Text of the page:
Winnie the Pooh, who gets a new full-length feature Friday, may be one of the most beloved and venerable characters in animation, but Walt Disney himself didn’t think much of the dim little bear.Back in 1964, when the studio was working on the first Pooh film, Uncle Walt was busy trying to get Disney World off the ground. Yet he still occasionally checked in to give notes on various animated projects in development.
The animator were about halfway finished with “Winnie the Pooh” when Disney asked to view the footage in the infamous “Sweatbox” (so-named because the Burbank screening room lacked air conditioning).
“When he saw it, he felt that the humor was too mild for the audiences to enjoy,” says Burny Mattinson, a 56-year veteran of Disney who worked on the original Pooh projects. “He was just unsure.”
Disney ordered the planned feature be cut to a short film instead. Mild or not, the 25-minute featurette “Winnie the Pooh and the Honey Tree” was released in 1966 and became so popular it was followed two years later with “Winnie the Pooh and the Blustery Day.” (The latter, which used some footage leftover from the aborted feature, won an Oscar for best short.)
Pooh’s last theatrical appearance came 34 years ago with “The Many Adventures of Winnie the Pooh,” but the bear, Christopher Robin and the rest of the Hundred Acre Wood gang are back on the big screen with Friday’s “Winnie the Pooh.”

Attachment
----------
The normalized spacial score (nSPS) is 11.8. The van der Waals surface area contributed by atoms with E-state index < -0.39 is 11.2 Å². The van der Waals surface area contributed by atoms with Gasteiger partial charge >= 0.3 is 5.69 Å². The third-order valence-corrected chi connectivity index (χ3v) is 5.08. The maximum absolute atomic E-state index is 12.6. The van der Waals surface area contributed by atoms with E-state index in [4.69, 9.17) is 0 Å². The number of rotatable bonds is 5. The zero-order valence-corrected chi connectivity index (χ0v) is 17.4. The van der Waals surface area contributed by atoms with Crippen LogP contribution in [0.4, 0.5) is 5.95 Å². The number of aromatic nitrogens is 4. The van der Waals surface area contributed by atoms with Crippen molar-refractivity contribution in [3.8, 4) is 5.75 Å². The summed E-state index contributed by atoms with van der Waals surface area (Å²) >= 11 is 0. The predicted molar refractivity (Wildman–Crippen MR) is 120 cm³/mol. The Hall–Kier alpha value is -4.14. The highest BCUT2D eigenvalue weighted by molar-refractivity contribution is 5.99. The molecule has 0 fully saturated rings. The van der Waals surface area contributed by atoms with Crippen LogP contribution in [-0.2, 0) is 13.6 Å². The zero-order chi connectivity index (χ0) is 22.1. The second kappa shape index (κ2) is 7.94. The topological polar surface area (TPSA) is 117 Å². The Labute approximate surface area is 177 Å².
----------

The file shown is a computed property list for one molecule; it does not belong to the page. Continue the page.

And the hungry teddy is just as gentle as ever — a big departure from the eye-popping, 3-D, a-joke-a-second formula of modern animated films.
“It’s more laid-back, more low-key,” says Mattinson, who served as the film’s story supervisor. “I think it’s not the whiz bang with chases and so forth.”
The animation is old-school hand-drawn, and the filmmakers intentionally kept the tone the same as the 1960s Disney shorts.
The plot is an amalgam of three stories appropriated from the original Pooh books by A.A. Milne. Pooh, Rabbit, Owl and the rest have a contest to find Eeyore a new tail, after he loses his. Their quest gets sidetracked when they become convinced that Christopher Robin has been kidnaped by a fearsome monster called the Backson, and they set out to rescue him. Ineptly. Oh, and honey is, of course, involved somewhere.
One element the filmmakers did try to update slightly was the humor. Pixar head John Lasseter, who served as executive producer, noted that the “Pooh” characters were like those in “One Flew Over the Cuckoo’s Nest.”
“It really allowed us all to think of these characters in a whole different way,” Mattinson says. “Their humor is so simplistic and yet so off the mark.”
One scene not found in the books that was written for the movie involves Pooh launching Piglet into a beehive, in search of honey. After the cowardly pig gets stuck, Pooh bashes the side of the hive, angering the bees.
“Winnie the Pooh” hopes to capture a new generation of fans . . . and continue pouring massive merchandising dollars into Disney’s coffers. Pooh licensed goods earn the company $1 billion annually, according to Fortune. That’s more than they make off Mickey Mouse, Donald Duck and Pluto stuff combined.
“Pooh has a timeless quality. He comes from that beautiful tradition as A.A. Milne originally wrote them,” says Jim Cummings, who has voiced Pooh since 1987. “There will always be room in people’s heart for beautiful, heartwarming stories well-told.”
And most importantly, there are ones without a 3-D surcharge.